The weekend bake, lussekatter, revisiting our own a recipe from 2012 at Styrsö Sweden, 2022
Text & Photo © CM Cordeiro & JE Nilsson 2022
I saw the boundaries of festive periods, often indicated by the appearance of certain foods, dissolve when I recently walked into a grocery shop along the Swedish west coast, and found a luscious twin pack of semlor (a specific February treat), in mid-November. The appearance of a Shrove Tuesday food appearing just past All Saints took us by surprise, and it took us all of two seconds to grab that purchase. It seems the semla is the new Swedish preserved herring, soon to be eaten year round at all Swedish festivities, so we’ll roll with that.
We’ve also been visiting, earlier than usual, Swedish Christmas markets around the city.
This weekend, Styrsö had its own Christmas market that showcased artisan food items made by members of the local community. Under white string lit tents were handcrafted goods, from baked confections, to jewellery, to earthen ware cups and bowls, and hand knit items from wool made from the sheep that live out at this island.
Coming around to festive year end baked confections such as gingerbread snaps (pepparkakor) and saffron buns (lussekatter), we’ve managed to bring home several bundles of lusserkatter from various bakeries and grocery runs. It came to a point where I really just wanted to taste a saffron bun made from a recipe I used in 2012. Thank goodness that recipe from 2012 was saved, else it’ll be the task of a full tried and tested literature review online again, plus a couple of rounds in the kitchen to come to that most favourite lussekatter recipe at Easter next year.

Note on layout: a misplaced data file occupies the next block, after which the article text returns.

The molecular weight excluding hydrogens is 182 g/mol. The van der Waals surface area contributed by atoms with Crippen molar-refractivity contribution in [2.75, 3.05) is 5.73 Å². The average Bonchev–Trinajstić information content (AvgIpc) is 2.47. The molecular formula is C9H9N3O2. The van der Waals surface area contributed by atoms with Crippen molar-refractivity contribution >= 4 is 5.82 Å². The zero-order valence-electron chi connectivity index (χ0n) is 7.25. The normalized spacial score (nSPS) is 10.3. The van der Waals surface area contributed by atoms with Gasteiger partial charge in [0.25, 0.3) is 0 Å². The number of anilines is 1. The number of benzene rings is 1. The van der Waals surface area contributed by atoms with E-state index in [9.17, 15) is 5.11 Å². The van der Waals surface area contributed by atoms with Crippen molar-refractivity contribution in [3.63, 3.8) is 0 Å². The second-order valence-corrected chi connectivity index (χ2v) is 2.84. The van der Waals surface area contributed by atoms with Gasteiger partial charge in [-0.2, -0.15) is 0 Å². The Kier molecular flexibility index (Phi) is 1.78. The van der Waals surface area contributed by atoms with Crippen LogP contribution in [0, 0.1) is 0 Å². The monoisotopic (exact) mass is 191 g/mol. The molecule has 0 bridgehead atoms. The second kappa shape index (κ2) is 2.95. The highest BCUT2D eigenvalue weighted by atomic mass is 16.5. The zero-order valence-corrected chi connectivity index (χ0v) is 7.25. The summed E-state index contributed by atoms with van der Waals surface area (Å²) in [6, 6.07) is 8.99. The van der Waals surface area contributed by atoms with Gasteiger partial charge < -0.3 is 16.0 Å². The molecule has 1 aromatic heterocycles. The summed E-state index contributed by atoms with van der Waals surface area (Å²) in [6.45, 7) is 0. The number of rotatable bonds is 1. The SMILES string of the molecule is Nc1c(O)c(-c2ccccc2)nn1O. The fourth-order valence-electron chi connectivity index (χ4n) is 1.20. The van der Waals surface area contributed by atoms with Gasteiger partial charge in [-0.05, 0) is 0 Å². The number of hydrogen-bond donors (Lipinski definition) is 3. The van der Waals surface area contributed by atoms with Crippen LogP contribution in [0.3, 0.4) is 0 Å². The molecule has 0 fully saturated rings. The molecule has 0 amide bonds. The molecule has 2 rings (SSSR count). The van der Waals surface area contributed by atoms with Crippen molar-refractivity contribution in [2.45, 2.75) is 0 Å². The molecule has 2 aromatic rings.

Avoiding lusekatter as the new Swedish preserved herring, we baked our year’s first batch of lussekatter over this weekend, and boy was it a relief to finally bite into something you really want to have, just for now, albeit full month ahead of the St. Lucia celebrations.
I think our over enthusiasm for lussekatter making means that our first batch of the year might be also, our last, but they freeze well, and we can easily bypass all other tempting saffron buns that we come across on our grocery runs… unless we are wanting something new, and a saffron bun made with a different recipe of course.
So…lussekatter as the next new Swedish preserved herring? Maybe.
The Christmas market at Styrsö 2022 brought some beautiful artisan goods from baked confections to handknit items.
Handcrafted pottery essentials.
Jars of mixed berry conserve for the winter keeps.
A tiny sheep, made from the wool gathered from the sheep that live on Styrsö. Cutest ever, both this little felt thing, and the live ones in the fields here.
A teddy bear made from the wool of sheep that live out on Styrsö.